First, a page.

WASHINGTON (AP) — That massive fence erected around Lafayette Park has become a do-it-yourself gallery of protest art. Messages, posters and portraits, ranging from loving to enraged, almost blot out the view of the White House across the way.
One block away at the corner of 16th and I streets — a constant flash point for most of last week — the calliope version of “La Cucaracha” rang out from an ice cream truck parked just outside the police roadblock. In front of St. John’s Episcopal Church, it was so tranquil Monday afternoon you could hear the birds chirping while a white visitor paid for a $20 Black Lives Matter T-shirt with Venmo.
As the nation’s capital emerges from a violent and chaotic 10-day stretch of protests and street battles, a different mood is taking hold. The anger has given way to something closer to a street fair as community leaders, members of Congress and the D.C. government have rallied to the protesters’ cause.
“For me this is exactly the sort of atmosphere it should be,” said Leigh McAlpin, a writer and veteran activist from Baltimore, who was staffing a medical relief tent offering water and snacks. “Last night we were doing the ‘Cha Cha Slide’ in the street.”
Police have turned a several-block area north of Lafayette Park, in front of the White House, into an open air pedestrian space. The area is pristine, with no sign of broken glass and only minimal graffiti visible. The clearest sign of last week’s protests — other than the massive yellow “Black Lives Matter” painted in the middle of 16th Street — is the sheets of plywood covering almost every window on the block. At the medical relief tents, the number-one priority was no longer dousing people with milk and antacid to counter the effect of smoke bombs and pepper balls.
“Please stay hydrated. We have free water here,” said one volunteer over a loudspeaker. “Donald Trump is not your friend and neither is the sun on a day like this.”
The National Park Service says part of Lafayette Park will reopen Wednesday. Spokeswoman Katie Liming said Monday that most of the temporary fencing will be removed. Some fencing will remain in Lafayette Park around damaged areas to allow workers to make repairs and address safety hazards. Liming gave no time for when the rest of the square would reopen.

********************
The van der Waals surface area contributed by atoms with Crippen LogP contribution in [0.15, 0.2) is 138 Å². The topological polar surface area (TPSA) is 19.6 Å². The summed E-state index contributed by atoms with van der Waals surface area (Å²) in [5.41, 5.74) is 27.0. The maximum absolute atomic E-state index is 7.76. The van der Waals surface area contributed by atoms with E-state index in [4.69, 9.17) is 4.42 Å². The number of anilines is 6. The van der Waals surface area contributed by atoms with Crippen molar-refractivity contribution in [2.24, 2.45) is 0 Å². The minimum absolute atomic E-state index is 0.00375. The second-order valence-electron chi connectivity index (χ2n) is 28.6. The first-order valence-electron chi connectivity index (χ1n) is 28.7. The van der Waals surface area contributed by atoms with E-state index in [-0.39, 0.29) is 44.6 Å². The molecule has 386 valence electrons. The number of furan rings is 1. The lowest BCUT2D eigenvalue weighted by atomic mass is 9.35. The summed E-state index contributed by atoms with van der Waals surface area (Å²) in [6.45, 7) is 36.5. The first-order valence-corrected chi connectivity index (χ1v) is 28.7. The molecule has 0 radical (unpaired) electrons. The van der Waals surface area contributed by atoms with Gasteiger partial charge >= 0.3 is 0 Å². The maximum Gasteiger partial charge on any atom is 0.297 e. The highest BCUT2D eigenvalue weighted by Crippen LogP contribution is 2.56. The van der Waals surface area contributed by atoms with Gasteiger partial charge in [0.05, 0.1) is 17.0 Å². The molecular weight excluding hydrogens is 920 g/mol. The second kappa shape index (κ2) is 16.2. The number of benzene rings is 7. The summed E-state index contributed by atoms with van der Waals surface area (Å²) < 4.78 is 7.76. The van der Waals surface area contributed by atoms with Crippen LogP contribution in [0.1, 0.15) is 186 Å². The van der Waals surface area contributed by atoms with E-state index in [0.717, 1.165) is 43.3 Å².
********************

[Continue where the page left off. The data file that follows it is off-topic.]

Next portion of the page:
Lafayette Park is one of the country’s most prominent sites for political protests and other free-speech events. But it’s been closed off since last Monday by a towering black chain link fence that was hastily erected after U.S. Park Police used smoke bombs, pepper pellets and officers on horseback to violently clear peaceful protesters. Immediately afterward, President Donald Trump staged a brief photo op in front of St. John’s, the historic church that had been damaged in the protests.
The exact decision-making around that series of events continues to be a topic of lingering controversy and examination. On Monday, White Press press secretary Kayleigh McEnany said there were “no regrets on the part of this White House” over the handling of peaceful protesters that night.
McEnany said it was Attorney General William Barr who made the decision to expand the security perimeter around the White House. “Park Police also had made that decision independently when they saw all the violence in Lafayette Square,” she said.
McEnany noted that the protests since that night have been increasingly peaceful and she credits Trump’s calling in the National Guard.
As the violence subsided and the weather improved, the mood outside the the White House turned festive over the weekend. Republican Sen. Mitt Romney of Utah marched with the protesters. D.C. Mayor Muriel Bowser, who engaged in a weeklong public feud with Trump over his deployment of armed National Guard units in Washington, renamed the intersection in front of St. John’s as Black Lives Matter Plaza. Bowser also commissioned the painting of a massive yellow “Black Lives Matter” on 16th street leading up to the White House.
“It’s way too early for a victory lap, but this does feel hopeful,” said McAlpin, the relief station volunteer and a veteran of multiple previous protests over black deaths at police hands. “There are a lot of new faces and white supporters. But they’re not just chanting ‘No Justice/No Peace’. They’re coming up and asking what’s next? What groups should they join and support and donate to? And then they’re really doing it in their phones in front of you. That’s what feels different.”
But the undercurrent of defiance remains: local activists both welcomed Bowser’s support and dismissed the street painting as a political performance. They added their own, much more politically sensitive, message: “Defund the Police.”
Bowser on Monday, took pains to avoid conflict over the issue, refusing to say whether the Defund the Police addition would be removed.
“That’s not part of the mural,” she said at a press conference. “But we recognize it as expression, and especially right now, acknowledging and affirming expression is important to the discussion we have to have as a community.”